AWID hosted its 13th international forum between the 8th and the 11th of September 2016, in Costa do Sauípe, Brazil. After applying for this internship, I was asked whether I could potentially go to Brazil in September (my answer of course was a quick and absolute ‘yes’). This had not been raised in my interview so I was thrilled about the opportunity. Forwarding back to my first day on the job, I found out that not only would I be able to attend the AWID forum, my attendance would be funded by the Oxfam-Monash partnership!
Once I was set up and ready to start working, my first task was helping with the logistical coordination of Oxfam’s presence at the forum. Oxfam took care to send only a small delegation of employees, so as to not crowd out the space at the forum. Instead, they invested in the attendance of activists from partner organisations. These forums offer opportunities for smaller organisations and for activists from all walks of life to have a voice, and it is very important for international non-governmental organisations like Oxfam to enhance these opportunities instead of dominating them.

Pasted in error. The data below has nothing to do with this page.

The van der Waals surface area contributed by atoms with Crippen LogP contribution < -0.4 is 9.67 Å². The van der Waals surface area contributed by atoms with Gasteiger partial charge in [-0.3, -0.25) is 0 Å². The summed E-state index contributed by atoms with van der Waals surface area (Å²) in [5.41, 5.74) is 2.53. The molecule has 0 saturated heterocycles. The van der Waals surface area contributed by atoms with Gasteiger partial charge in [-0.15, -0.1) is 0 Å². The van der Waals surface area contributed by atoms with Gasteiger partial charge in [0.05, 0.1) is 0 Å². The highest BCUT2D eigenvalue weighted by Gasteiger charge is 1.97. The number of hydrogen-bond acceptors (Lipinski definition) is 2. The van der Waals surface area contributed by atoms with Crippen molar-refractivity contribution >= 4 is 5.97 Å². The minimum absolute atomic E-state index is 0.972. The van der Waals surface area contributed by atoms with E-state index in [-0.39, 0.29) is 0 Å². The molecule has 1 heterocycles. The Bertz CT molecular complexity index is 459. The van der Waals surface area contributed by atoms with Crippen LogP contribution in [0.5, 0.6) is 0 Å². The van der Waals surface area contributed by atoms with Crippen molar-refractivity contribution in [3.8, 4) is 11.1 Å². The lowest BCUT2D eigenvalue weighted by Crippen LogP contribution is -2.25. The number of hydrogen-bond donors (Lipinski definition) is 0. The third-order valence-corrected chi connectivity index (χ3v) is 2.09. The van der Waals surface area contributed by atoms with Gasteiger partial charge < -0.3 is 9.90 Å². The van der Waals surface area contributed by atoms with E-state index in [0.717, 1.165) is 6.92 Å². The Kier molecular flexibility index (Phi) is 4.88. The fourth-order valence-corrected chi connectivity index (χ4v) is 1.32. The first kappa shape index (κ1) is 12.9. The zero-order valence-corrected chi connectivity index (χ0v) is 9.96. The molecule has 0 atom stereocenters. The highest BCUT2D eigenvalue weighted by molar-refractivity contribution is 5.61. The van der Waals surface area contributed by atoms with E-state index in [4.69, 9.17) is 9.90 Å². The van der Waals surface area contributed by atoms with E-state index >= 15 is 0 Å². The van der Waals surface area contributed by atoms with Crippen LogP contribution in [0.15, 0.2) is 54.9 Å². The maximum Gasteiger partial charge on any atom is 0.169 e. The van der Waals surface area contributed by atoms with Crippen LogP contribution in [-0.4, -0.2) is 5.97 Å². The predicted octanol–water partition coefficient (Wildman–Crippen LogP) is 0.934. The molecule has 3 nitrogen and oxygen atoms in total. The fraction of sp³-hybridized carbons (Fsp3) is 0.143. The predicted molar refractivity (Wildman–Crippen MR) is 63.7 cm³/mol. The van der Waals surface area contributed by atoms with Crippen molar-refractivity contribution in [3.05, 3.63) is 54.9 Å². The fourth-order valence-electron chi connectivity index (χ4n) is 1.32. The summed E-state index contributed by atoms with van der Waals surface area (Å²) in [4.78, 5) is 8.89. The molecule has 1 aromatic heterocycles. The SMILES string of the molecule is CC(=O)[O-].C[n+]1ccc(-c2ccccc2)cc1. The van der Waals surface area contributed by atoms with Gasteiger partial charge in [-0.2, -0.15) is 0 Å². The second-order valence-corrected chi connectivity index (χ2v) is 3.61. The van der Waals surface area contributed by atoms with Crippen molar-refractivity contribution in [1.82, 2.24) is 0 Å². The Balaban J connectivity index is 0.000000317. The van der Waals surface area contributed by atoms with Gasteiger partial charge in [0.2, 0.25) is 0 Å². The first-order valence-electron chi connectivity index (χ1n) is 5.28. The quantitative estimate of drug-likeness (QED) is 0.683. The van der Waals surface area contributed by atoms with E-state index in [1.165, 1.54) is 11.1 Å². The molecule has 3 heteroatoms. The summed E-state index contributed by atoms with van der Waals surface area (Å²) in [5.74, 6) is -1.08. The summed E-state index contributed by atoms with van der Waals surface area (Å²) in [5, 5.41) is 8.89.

My role also involved helping with the preparation of the event strategy, policy positions and key messages that were used to ensure that Oxfam had a coordinated presence at the forum. I performed a lot of this work independently from home and worked about once a week from the Oxfam office. I was extremely fortunate to work directly with two inspiring, engaging, and very down to earth women, as I felt very comfortable to just jump in and get my hands dirty.
Participation at the forum itself was educational and motivational. Each day started with a plenary session (attended by all participants) that covered a broad scope of feminist issues. The remainder of the day was filled with a variety of experiences: from other participant-led sessions, to well-being activities and cultural events.